SCOTT WOODS takes a look at the global financial market.
Company shares worldwide edged lower in sterling terms, with the MSCI All Country World index slipping for a second week, largely due to strength in the pound, which lowers the value of overseas assets.
Financial stocks outperformed amid a rise in bond yields, to which bank profits are linked. The move in yields, which move inversely to bond prices, came as investors’ expectations for interest-rate increases grew. Comments by the Bank of England fanned these expectations and a rise in sterling, which hit its highest level versus the US dollar since the Brexit vote.
• The Bank of England has indicated that it may increase interest rates soon, surprising many investors who believed the central bank would refrain from doing so until late 2018. In a statement, the so-called Old Lady of Threadneedle Street said that for a majority of policy makers, ‘some withdrawal of monetary stimulus was likely to be appropriate over the coming months in order to return inflation sustainably to target’. If the central bank does indeed hike rates, it would follow its US and Canadian counterparts in starting to remove post-crisis measures to prop up the economy.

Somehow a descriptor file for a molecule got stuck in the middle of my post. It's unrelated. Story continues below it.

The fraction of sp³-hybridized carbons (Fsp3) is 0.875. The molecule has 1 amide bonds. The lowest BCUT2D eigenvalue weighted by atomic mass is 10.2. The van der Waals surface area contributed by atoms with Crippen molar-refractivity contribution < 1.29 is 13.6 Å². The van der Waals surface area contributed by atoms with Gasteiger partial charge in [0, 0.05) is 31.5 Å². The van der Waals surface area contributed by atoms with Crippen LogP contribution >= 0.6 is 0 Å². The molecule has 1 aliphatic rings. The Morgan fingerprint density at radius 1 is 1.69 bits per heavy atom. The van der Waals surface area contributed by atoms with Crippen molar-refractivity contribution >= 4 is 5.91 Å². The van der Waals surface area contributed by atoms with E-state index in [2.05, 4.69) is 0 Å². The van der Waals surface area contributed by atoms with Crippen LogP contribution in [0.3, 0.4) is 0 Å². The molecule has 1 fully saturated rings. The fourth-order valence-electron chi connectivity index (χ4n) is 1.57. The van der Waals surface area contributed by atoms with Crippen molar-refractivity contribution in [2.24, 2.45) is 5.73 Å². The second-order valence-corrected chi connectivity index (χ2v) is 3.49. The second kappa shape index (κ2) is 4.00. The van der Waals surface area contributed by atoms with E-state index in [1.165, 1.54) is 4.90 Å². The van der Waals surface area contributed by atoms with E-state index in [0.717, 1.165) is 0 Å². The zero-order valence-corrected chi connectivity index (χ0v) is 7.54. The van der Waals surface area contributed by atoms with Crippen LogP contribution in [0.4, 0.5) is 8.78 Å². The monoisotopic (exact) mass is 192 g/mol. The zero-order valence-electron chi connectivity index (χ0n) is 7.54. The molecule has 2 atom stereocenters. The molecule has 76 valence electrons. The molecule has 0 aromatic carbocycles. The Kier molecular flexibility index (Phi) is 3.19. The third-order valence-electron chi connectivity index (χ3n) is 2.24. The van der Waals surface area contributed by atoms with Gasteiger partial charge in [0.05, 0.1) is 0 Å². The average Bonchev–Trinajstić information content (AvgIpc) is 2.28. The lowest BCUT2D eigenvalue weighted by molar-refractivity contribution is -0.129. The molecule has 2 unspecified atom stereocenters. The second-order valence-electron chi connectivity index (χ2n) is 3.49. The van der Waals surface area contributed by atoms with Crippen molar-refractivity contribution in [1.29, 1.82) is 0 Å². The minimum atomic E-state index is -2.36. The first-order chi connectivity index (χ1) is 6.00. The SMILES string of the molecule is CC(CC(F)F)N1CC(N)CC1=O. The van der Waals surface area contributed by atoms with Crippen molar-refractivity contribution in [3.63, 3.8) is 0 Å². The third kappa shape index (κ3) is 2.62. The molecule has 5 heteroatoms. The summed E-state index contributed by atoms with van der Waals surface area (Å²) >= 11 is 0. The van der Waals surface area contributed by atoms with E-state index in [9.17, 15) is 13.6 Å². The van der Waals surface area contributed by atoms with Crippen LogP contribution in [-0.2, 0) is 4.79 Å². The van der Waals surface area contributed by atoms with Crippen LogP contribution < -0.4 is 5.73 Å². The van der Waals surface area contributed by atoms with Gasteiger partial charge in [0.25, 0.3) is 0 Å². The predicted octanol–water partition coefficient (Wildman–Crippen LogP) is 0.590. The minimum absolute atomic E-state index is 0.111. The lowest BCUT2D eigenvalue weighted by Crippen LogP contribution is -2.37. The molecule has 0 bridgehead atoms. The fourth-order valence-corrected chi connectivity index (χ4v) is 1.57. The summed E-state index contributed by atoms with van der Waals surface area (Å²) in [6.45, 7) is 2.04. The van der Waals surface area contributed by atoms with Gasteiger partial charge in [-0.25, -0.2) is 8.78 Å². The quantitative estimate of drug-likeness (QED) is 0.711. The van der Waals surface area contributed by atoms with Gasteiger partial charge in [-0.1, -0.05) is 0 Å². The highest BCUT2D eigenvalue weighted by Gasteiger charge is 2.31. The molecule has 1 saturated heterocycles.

• China, the world’s largest car market, has declared its intention to cease the production of petrol and diesel cars. This follows in the footsteps of France and the UK, which have committed to ending the production of combustion engine vehicles by 2040. China accounts for some 30 per cent of the world’s car production; it produced 28 million vehicles in 2016, according to the International Organisation of Motor Vehicle Manufacturers. China also plans to broaden foreign investor access to its electric vehicle industry; US companies Tesla and Palo Alto are already eying manufacturing and production plants.
The value of investments and the income they produce can fall as well as rise. You may get back less than you invested.